“We would like to see education about other heritages become a required, integral part of school syllabuses in every country. This is essential for the wellbeing of the world.”
Faisal bin Muaammar, Kaiciid’s secretary-general, said that the organisation was “uniquely” positioned to bring government representatives and top religious leaders together, adding: “From my work with the African Union and in Lebanon, I have seen that countries’ leaders are ready to listen to us.”
A consensus emerged during the event’s plenary panel discussion that the world was ready for the kind of cross-barrier networking that is central to the Kaiciid message. Dr Mohammad Sammak, secretary-general of Lebanon’s National Committee for Christian-Muslim Dialogue and a Kaiciid Board member, said: “The world has never looked more malleable. A few years ago it looked as if we would remain in fixed blocks.”
Al-Shaikh Al-Mahfoudh bin Bayyah, the president of the Global Centre for Renewal and Guidance in the UK, known for his stance against Islamic extremism, stressed that “no one can be a Muslim unless he recognises all people as brothers. Islam sees itself as a compliment to other religions — this is a deep-rooted belief.”
Not all participants sought to engage with representatives of other religions though positive gestures, however.
Buddhist Dr Yifa of the Woodenfish Foundation, laid down a challenge to the monotheistic delegates, saying: “The reason for conflict between religions is the ‘dualism’ of our thinking; we have divided the world into heaven and hell, faithful and infidel”. The real, universal barrier to working better together was “ego”, she said, and the refusal to accept that “there is no ultimate truth”.
Among the many insightful thoughts on how the globe’s religions can begin to talk to each other, perhaps the most eloquent came from Dr Farhan Nizami, the founder of the Oxford Centre for Islamic Studies. He said: “The intention is not to impose artificial homogeneity on religion, just to create bridges.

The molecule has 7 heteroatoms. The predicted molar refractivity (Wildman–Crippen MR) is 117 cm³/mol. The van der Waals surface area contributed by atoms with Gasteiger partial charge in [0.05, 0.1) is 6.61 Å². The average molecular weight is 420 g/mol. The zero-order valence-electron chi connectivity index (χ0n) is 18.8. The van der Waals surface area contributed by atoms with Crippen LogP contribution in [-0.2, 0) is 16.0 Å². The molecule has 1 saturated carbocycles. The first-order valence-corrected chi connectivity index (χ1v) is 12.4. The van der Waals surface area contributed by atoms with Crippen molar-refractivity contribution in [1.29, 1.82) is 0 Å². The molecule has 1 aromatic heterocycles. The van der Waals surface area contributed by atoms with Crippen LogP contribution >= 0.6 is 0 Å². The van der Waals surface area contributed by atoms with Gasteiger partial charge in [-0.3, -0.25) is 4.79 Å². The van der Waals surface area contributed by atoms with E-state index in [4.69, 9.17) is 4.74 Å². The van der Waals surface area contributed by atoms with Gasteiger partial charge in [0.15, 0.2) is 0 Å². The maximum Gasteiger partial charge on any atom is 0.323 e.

“We need bridges of understanding that are strong enough to carry the weight of our differences. Belief is not the problem, it is the way that belief gets translated into belonging — that is where the ‘us and them’ dilemma comes from.”
Rabbi Melchior suggested that because religion is based on values rather than “power relations”, it can provide a way for humankind to work through its differences. In that way, said the rabbi, “we can turn the ‘other’ into our ‘brother’.”
Muslims, Jews sign petition
Following a recent report by the Parliamentary Assembly of the Council of Europe describing male ritual circumcision as a “violation of the physical integrity of children”, a coalition of rabbis, imams and religious leaders from across Europe has launched a petition to fight all moves to limit religious freedom.
Rabbi Marc Schneier, president of the Foundation for Ethnic Understanding, announced the initiative, saying that religious leaders were failing their constituents by describing the matter as solely a Jewish or Muslim concern.
“Muslims and Jews today, in Europe and around the world, are far more united than divided in many areas. As a joint force we urge the European community to respond to this disturbing precedent which would be created if this ban is allowed to go ahead,” he said.
The petition is the first of its kind, having been signed by both Muslims and Jews. It says: “If Europe truly aspires to become a pluralistic society where people of all faiths and backgrounds can co-exist fruitfully, it must reject attempts to dictate standards that make life impossible for people of diverse faith traditions.”